Health Promotion/Disease Prevention Design Project: Breast Cancer
- 1 Abstract
- 2 Our writers can help you with any type of essay. For any subject
- 2.1 Population and Community of Interest
- 2.2 Factors that Influence Health and Health Behavior
- 2.3 Access to Health Care Problems
- 2.4 Ability to Understand Health Information
- 2.5 Problem Description
- 2.6 Community Assessment and Analysis
- 2.7 Review of Literature on Breast Cancer
- 2.8 Community Medical and Health Services
- 2.9 Gaps in Services
- 2.10 Health Belief Model
- 2.11 Critical Analysis
- 2.12 Addressing Limitations
- 2.13 Review of Literature for Health Promotion Program
Prevalent health problems, in communities, will be addressed by providing health promotion programs (Kumar & Preetha, 2012, p. 5). Health promotion programs have the potential to change participants health behaviors and increase their knowledge about health problems (Kumar & Preetha, 2012, p. 8). Breast cancer is found in women of different ages and ethnicities, including adult women living in Chesterfield County. Health promotion programs can increase knowledge related to breast cancer and increase breast cancer screening rates. Health promotion programs have the potential to improve the community and personal health. Educational sessions, provided to adult women, can increase breast cancer knowledge, awareness, and reduce mortality rates in communities. Providing health education to increase breast cancer knowledge, among adult women, is important for improving community health by lowering incidence and mortality rates.
Keywords: health promotion, breast cancer, community health, mortality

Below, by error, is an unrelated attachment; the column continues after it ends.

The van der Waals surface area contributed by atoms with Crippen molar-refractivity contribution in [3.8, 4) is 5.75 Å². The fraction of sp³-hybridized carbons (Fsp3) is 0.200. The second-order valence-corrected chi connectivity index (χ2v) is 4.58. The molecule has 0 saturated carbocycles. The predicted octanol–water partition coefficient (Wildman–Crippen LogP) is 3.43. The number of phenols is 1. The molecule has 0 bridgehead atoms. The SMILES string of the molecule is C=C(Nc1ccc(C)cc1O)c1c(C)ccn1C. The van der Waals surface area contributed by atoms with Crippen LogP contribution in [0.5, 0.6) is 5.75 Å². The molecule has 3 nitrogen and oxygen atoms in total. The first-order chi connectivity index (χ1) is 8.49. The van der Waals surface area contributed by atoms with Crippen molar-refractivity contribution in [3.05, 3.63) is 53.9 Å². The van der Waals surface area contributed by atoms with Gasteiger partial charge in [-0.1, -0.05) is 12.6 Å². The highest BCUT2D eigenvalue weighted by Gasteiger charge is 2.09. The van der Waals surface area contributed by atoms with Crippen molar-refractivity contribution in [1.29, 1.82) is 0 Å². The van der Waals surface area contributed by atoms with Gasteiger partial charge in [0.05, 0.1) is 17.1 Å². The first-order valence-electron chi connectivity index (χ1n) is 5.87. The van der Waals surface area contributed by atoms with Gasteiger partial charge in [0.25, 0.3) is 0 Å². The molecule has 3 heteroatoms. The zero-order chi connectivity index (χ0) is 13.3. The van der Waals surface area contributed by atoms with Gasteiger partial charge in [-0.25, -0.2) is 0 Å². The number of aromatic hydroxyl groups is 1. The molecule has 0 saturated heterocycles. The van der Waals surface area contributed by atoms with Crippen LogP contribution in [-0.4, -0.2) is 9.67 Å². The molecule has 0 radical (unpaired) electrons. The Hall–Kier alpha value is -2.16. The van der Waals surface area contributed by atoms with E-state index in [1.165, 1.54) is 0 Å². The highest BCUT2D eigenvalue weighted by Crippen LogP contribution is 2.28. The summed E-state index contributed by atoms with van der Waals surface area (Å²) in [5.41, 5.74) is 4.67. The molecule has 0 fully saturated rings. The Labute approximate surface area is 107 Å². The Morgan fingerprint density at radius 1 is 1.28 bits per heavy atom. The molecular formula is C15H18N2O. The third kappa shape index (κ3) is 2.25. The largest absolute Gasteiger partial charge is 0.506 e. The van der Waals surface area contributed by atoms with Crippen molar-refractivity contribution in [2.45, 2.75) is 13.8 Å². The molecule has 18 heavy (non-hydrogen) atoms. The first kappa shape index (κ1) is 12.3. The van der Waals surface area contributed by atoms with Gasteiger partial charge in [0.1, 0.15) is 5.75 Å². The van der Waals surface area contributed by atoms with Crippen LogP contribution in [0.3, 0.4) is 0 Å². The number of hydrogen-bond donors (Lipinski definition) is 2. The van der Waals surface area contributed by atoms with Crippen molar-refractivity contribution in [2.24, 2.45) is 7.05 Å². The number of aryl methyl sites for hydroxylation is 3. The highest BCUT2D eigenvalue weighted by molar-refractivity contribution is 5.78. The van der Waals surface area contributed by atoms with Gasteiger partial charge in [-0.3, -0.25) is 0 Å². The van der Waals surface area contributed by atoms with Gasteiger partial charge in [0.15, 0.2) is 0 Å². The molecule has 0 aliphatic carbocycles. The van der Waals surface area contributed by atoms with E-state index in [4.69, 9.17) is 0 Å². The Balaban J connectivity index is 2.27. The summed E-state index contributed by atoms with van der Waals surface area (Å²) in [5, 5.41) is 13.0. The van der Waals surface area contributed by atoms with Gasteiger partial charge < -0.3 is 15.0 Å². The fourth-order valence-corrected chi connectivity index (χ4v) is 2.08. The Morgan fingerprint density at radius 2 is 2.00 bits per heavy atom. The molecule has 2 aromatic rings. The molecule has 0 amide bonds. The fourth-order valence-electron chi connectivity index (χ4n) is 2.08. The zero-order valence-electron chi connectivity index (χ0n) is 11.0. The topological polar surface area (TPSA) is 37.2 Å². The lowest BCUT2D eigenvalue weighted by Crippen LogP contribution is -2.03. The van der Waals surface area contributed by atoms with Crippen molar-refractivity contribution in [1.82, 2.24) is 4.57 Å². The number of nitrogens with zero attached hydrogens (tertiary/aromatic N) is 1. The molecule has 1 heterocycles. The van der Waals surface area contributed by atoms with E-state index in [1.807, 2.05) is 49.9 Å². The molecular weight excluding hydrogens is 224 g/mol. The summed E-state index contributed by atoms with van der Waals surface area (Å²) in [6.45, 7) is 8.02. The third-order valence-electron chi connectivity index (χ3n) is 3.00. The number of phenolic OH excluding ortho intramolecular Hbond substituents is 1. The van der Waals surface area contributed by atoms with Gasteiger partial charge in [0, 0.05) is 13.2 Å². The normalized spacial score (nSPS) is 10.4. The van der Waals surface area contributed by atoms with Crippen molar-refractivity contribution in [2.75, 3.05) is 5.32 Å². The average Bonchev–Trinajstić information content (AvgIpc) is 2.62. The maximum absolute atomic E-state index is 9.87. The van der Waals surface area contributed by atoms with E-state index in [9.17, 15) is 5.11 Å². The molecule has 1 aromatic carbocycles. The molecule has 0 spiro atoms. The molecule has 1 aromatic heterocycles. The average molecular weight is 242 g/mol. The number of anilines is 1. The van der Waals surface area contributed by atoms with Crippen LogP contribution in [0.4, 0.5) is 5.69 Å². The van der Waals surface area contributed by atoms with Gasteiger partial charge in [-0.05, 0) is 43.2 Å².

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Breast cancer diagnoses account for 229,000 cases, annually, in women (Danforth, 2013). Women are disproportionately affected by breast cancer compared to men and have higher mortality rates from breast cancer compared to any other type of cancer (G. Sharma, Dave, Sanadya, J. Sharma, & K. Sharma, 2010, p. 109). Breast cancer is typically diagnosed within the breast tissue of a woman (G. Sharma et al., 2010, p. 109).
Breast cancer affects women of all ethnicities around the world contributing to 10.4% of all cancer cases (G. Sharma et al., 2010, p. 109). Breast cancer risk factors include age, gland diseases, and history of cancer in first-degree relatives (Kami?ska, Ciszewski, Lopacka-Szatan, Miotla, & Staroslawska, 2015, p. 196). Health promotion programs that incorporate education about risk factors and health behavior change can help to lower incidence rates of breast cancer (Kami?ska et al., 2015, p. 196). The highest risk groups for breast cancer include women carrying the BRCA1 or BRCA2 gene and African American women (Amir, Freedman, Seruga, & Evans, 2010, p. 680). Breast cancer is a
serious concern that needs to be addressed in all communities because it affects women of different ages and ethnicities (Howell et al., 2014). Over the course of a women’s lifetime, they have a 12% chance of developing breast cancer (Centers for Disease Control & Prevention, 2016). Breast cancer incidence and mortality rates are increasing. Addressing lack of awareness about breast cancer in adult women of all ethnicities living in Chesterfield County through a health promotion program is inherent to reducing mortality and